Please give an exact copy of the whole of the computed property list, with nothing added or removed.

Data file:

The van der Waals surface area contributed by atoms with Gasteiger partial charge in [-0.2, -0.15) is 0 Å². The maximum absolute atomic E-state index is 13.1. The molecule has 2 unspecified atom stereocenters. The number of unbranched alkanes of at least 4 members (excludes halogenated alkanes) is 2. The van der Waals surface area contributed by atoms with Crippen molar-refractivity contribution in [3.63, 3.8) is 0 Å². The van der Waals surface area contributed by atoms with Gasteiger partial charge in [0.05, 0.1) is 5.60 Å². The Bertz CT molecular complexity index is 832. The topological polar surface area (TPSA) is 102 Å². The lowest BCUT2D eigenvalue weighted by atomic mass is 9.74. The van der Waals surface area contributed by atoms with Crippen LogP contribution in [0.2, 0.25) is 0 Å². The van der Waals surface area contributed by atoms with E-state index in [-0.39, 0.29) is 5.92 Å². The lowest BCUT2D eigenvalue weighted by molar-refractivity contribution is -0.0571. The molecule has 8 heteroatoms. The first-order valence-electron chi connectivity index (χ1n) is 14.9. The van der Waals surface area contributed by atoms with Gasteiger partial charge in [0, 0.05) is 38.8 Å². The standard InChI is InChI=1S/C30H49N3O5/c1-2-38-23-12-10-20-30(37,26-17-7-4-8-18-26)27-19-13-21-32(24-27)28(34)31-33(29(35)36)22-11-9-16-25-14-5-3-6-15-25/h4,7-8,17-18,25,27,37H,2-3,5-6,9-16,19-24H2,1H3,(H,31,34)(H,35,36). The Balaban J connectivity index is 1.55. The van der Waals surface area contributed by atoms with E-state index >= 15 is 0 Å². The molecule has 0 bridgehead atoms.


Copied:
The van der Waals surface area contributed by atoms with Gasteiger partial charge in [-0.2, -0.15) is 0 Å². The maximum absolute atomic E-state index is 13.1. The molecule has 2 unspecified atom stereocenters. The number of unbranched alkanes of at least 4 members (excludes halogenated alkanes) is 2. The van der Waals surface area contributed by atoms with Crippen molar-refractivity contribution in [3.63, 3.8) is 0 Å². The van der Waals surface area contributed by atoms with Gasteiger partial charge in [0.05, 0.1) is 5.60 Å². The Bertz CT molecular complexity index is 832. The topological polar surface area (TPSA) is 102 Å². The lowest BCUT2D eigenvalue weighted by atomic mass is 9.74. The van der Waals surface area contributed by atoms with Crippen LogP contribution in [0.2, 0.25) is 0 Å². The van der Waals surface area contributed by atoms with E-state index in [-0.39, 0.29) is 5.92 Å². The lowest BCUT2D eigenvalue weighted by molar-refractivity contribution is -0.0571. The molecule has 8 heteroatoms. The first-order valence-electron chi connectivity index (χ1n) is 14.9. The van der Waals surface area contributed by atoms with Gasteiger partial charge in [0, 0.05) is 38.8 Å². The standard InChI is InChI=1S/C30H49N3O5/c1-2-38-23-12-10-20-30(37,26-17-7-4-8-18-26)27-19-13-21-32(24-27)28(34)31-33(29(35)36)22-11-9-16-25-14-5-3-6-15-25/h4,7-8,17-18,25,27,37H,2-3,5-6,9-16,19-24H2,1H3,(H,31,34)(H,35,36). The Balaban J connectivity index is 1.55. The van der Waals surface area contributed by atoms with E-state index >= 15 is 0 Å². The molecule has 0 bridgehead atoms.